Is Twitter a Virtual Soap Box or Town Hall?

I was one of those who delayed joining Twitter because I couldn’t quite figure out what it was about. 140 characters? That’s not enough to say anything, is it? After all, I’d sometimes found the 2,000 character limit of a Blackberry e-mail message restrictive—and I had not embraced IM or text messaging as anything except a quick way to exchange a few words with colleagues when all else failed. (Emphasis on that part about “when all else failed.”)

Then I attended a presentation by Bonnie McEwan at the Foundation Center‘s New York library. She talked about various social media platforms, but it was her recommendation about Twitter that made me reconsider it. “It’s important to tweet what you are thinking, not what you are doing.” I mulled it over and a few days later I signed up for a Twitter account. (On the same day I registered this WordPress blog, because I knew there would be times when 140 characters wouldn’t be enough.)

As I began to explore Twitter I saw that it shares an advantage common to simple tools: it’s versatile. Complex tools tend to be specialized—the more features are added, the more the tool influences the user instead of the other way around. Despite the adage that “if the only tool you have is a hammer, every problem looks like a nail,” I’ve used actual hammers to close the lids on paint cans, crack open a coconut, and even knock apart an old bookcase that had once been built using nails and a hammer.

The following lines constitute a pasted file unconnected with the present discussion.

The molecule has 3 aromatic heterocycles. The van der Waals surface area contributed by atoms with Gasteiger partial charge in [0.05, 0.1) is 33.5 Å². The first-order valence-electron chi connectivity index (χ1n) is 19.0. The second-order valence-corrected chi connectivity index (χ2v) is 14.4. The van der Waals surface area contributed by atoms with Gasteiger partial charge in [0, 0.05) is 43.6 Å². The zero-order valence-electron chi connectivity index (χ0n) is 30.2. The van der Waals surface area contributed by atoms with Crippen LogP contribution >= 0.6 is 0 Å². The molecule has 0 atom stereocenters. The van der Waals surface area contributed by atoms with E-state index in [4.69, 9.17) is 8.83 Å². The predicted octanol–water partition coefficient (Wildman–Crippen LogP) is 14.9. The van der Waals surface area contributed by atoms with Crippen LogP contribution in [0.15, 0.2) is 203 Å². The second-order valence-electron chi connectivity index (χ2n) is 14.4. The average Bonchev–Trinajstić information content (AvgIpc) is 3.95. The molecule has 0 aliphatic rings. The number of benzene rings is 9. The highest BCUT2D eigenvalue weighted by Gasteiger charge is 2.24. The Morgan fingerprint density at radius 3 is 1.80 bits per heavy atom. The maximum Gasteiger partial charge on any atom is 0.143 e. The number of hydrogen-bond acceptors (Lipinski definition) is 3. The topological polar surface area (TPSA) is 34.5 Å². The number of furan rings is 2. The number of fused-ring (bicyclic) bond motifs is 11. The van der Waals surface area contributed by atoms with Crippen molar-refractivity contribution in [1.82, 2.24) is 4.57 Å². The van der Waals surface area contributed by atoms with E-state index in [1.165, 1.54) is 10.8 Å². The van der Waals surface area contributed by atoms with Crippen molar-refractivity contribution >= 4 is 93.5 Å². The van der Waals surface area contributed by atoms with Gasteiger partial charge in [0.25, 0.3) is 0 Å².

Twitter, in its 140 characters, is simple but infinitely adaptable. Anything you can say, anything you can link to, can become a tweet. So how do people use it? The two best uses are as a town hall or a soap box.

Twitter as Virtual Soap Box

Unlike Facebook, LinkedIn and other social networks, user relationships on Twitter can be one-directional. By default, tweets are visible to any other Twitter user and, in some cases, even to people without a Twitter account. Twitter users don’t have to accept followers (although we can block followers we find objectionable); anyone can follow anyone.

This makes it easy to use Twitter as a broadcast medium. You can use a Twitter account to post your thoughts about any subject, quote from your favorite authors (even yourself), share links… The list is almost endless. And some Twitter accounts do this very well. I follow @BBCWorld to receive updates when the BBC posts new articles or video on their website. I don’t expect them to follow me in return or to engage me in conversation on Twitter any more than I expect a BBC reporter to address me by name on the radio. (That actually happened once—a cautionary tale and an idea for a future blog post—and it freaked me out a bit.) Recently I’ve also been following @AJEnglish, the English feed for Al Jazeera, to get updates about the democracy protests in Egypt.

These Twitter feeds are useful, like having a customized newspaper available whenever I want it; but they’re not very engaging, so I have a Twitter list called News to follow them. A quick scroll through my News list gives me a sense of what’s happening in the world. But if everything on Twitter was like those news broadcasts, it wouldn’t keep me checking my timeline as often as I do.